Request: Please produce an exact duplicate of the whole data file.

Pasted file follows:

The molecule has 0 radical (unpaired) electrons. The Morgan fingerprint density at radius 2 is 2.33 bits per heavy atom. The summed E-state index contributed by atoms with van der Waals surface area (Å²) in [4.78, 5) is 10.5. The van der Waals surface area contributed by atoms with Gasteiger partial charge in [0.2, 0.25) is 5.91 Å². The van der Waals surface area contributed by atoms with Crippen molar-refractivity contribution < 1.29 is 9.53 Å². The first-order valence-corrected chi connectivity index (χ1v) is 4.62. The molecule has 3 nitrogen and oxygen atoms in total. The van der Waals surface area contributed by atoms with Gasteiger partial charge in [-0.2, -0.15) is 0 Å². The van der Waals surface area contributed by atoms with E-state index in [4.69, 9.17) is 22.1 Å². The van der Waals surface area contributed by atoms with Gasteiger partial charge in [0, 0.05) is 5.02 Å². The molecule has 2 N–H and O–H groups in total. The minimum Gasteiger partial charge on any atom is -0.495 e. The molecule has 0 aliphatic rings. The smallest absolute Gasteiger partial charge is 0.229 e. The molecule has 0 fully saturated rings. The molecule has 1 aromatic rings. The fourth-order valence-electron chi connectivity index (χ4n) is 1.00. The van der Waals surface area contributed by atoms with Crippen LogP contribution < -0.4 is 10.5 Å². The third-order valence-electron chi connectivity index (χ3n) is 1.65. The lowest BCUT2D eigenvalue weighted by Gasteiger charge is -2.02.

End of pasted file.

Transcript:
The molecule has 0 radical (unpaired) electrons. The Morgan fingerprint density at radius 2 is 2.33 bits per heavy atom. The summed E-state index contributed by atoms with van der Waals surface area (Å²) in [4.78, 5) is 10.5. The van der Waals surface area contributed by atoms with Gasteiger partial charge in [0.2, 0.25) is 5.91 Å². The van der Waals surface area contributed by atoms with Crippen molar-refractivity contribution < 1.29 is 9.53 Å². The first-order valence-corrected chi connectivity index (χ1v) is 4.62. The molecule has 3 nitrogen and oxygen atoms in total. The van der Waals surface area contributed by atoms with Gasteiger partial charge in [-0.2, -0.15) is 0 Å². The van der Waals surface area contributed by atoms with E-state index in [4.69, 9.17) is 22.1 Å². The van der Waals surface area contributed by atoms with Gasteiger partial charge in [0, 0.05) is 5.02 Å². The molecule has 2 N–H and O–H groups in total. The minimum Gasteiger partial charge on any atom is -0.495 e. The molecule has 0 aliphatic rings. The smallest absolute Gasteiger partial charge is 0.229 e. The molecule has 0 fully saturated rings. The molecule has 1 aromatic rings. The fourth-order valence-electron chi connectivity index (χ4n) is 1.00. The van der Waals surface area contributed by atoms with Crippen LogP contribution < -0.4 is 10.5 Å². The third-order valence-electron chi connectivity index (χ3n) is 1.65. The lowest BCUT2D eigenvalue weighted by Gasteiger charge is -2.02.